Common Name
LARK BUNTING

Scientific Name
CALAMOSPIZA MELANOCORYS

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Photo by Unknown Photographer
Photo Courtesy of Utah Division of Wildlife Resources

The lark bunting, Calamospiza melanocorys, is a bird of the shortgrass pairie, found during spring and summer in the Great Plains of North America, from Texas north to central Canada. The breeding range of the species extends west to Utah, but is restricted to the extreme northeastern part of the state. Large flocks migrate to the southwestern United States and northern Mexico for the winter. Populations often do not return to the same breeding sites, making population monitoring difficult.

Nests are often arranged in loose colonies, and males may mate with more than one female. Nests consist of grass cups lined with fine fibers and hairs placed in small depressions made by the birds. Typically four or five eggs are laid and incubated by the female for twelve days. Young can fly after only eight or nine days, and a second brood may sometimes follow.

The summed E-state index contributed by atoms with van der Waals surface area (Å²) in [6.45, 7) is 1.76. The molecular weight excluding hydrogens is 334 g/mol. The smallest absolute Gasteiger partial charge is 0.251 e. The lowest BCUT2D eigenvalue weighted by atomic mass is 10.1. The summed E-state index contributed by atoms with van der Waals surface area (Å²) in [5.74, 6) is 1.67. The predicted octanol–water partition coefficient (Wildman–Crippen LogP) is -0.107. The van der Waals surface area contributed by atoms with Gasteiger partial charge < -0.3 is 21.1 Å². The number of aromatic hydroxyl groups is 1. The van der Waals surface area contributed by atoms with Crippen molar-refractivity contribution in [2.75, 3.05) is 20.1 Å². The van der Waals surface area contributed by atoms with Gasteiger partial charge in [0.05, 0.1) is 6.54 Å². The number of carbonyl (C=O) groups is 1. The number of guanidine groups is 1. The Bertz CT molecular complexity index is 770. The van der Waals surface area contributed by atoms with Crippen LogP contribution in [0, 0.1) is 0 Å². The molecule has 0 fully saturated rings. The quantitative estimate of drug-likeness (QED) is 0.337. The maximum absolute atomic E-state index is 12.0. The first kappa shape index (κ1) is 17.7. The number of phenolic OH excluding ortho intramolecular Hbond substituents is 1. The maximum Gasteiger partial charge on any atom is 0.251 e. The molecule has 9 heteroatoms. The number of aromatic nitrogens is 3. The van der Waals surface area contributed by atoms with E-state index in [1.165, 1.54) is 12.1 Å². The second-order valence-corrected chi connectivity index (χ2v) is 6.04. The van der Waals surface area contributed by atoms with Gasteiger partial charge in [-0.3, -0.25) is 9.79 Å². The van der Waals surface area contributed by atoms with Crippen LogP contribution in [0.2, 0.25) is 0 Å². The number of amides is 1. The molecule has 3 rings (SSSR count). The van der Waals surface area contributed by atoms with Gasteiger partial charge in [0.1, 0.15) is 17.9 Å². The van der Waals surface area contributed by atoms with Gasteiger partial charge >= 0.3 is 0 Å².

Sources:

  • Rising, J. D., and D. D. Beadle. 1996. A guide to the identification and natural history of the sparrows of the United States and Canada. Academic Press, San Diego. xii + 365 pp.

  • Baicich, P. J., and C. J. O. Harrison. 1997. A guide to the nests, eggs, and nestlings of North American Birds, Second Ed. Academic Press, San Diego. 347 pp.

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